UFCW kon dit niet verkroppen. In 1992 kwam de wraakactie. ABC televisie zond een reportage uit waarin te zien was hoe Food Lion personeel etiketten (met vervaldag) overkleefde om niet-verse eetwaren toch te kunnen verkopen. De reactie was enorm: de koers van de FL aandelen kelderde, de klanten bleven weg, tientallen filialen moesten worden gesloten. Toen werd echter bekend dat de ABC reportage in scène was gezet door UFCW en omgekochte personeelsleden van FL. Voor de rechtbank kreeg FL een schadevergoeding van 300 Milj $ toegewezen.

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Quote uit 'Undercover reporters, Tort Law, ...' van David Levin, Alan Roline:

The United Food & Commercial Workers International Union (UFCW) began a campaign to organize Food Lion employees about 1980. The UFCW publicly acknowledged that its goal was to unionize Food Lion or put it out of business. In August 1990, the UFCW called for a boycott of Food Lion's stores to protest Food Lion's opposition to the union.

During its unionization campaign, the UFCW spurred several administrative or legislative investigations by various governmental authorities by alleging violations of law by Food Lion. For example, in September 1991, the UFCW filed a complaint with the U.S. Department of Labor accusing Food Lion of tacitly encouraging employees to work "off the clock" without pay. In October 1991 the Labor Department began an investigation of Food Lion.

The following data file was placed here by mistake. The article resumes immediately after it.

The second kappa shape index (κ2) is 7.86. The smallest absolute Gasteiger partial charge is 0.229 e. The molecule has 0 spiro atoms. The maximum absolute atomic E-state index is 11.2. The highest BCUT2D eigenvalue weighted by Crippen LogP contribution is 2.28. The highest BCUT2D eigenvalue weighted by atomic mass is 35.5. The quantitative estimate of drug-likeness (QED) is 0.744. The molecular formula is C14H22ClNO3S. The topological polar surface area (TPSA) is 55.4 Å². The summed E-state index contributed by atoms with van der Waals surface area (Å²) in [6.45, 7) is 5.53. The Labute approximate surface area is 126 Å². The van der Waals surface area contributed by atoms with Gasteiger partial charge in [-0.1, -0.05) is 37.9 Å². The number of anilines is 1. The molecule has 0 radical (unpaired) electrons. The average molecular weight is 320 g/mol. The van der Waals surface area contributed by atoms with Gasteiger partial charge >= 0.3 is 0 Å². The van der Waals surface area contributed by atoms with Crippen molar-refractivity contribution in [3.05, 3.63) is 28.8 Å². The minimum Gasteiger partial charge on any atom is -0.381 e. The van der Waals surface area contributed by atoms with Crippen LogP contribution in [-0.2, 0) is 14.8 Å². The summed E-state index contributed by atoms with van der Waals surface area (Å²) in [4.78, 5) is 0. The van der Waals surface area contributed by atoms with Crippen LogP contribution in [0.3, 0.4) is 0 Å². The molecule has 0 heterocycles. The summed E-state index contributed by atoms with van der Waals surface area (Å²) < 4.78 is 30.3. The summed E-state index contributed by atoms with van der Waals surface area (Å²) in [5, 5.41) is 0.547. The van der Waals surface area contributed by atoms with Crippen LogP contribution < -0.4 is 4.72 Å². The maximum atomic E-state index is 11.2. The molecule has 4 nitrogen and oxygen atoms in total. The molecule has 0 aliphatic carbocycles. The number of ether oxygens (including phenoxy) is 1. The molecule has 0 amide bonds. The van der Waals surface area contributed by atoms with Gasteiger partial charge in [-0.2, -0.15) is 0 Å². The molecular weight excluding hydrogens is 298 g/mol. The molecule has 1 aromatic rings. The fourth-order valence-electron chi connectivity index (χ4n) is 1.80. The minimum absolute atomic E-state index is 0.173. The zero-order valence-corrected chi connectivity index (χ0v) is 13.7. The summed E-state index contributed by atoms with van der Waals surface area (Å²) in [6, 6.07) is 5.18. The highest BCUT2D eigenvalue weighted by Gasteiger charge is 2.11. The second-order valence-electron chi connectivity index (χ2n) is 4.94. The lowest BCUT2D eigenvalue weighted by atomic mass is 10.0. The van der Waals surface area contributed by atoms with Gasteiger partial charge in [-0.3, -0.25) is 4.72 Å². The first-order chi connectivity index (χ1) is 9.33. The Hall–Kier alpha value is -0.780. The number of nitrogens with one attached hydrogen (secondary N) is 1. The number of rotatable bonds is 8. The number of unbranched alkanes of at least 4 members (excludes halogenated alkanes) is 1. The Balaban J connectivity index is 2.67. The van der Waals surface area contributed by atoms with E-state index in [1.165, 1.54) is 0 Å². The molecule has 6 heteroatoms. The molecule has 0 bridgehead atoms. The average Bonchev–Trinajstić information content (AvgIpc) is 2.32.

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Andere Delhaize-denkpistes (vergezocht, toegegeven):

  • In België waren enkele belangrijke anti-linkse katholieke figuren aandeelhouders en/of medebestuurders van de groep GB-INNO, concurrent van Delhaize/Colruyt.

  • Is het denkbaar dat een privé-veiligheidsdienst à la Wackenhut Delhaize enkele overtuigende argumenten wou 'toedienen' om hun warenhuizen (in de USA) te laten bewaken?


The war against Food Lion, Phase II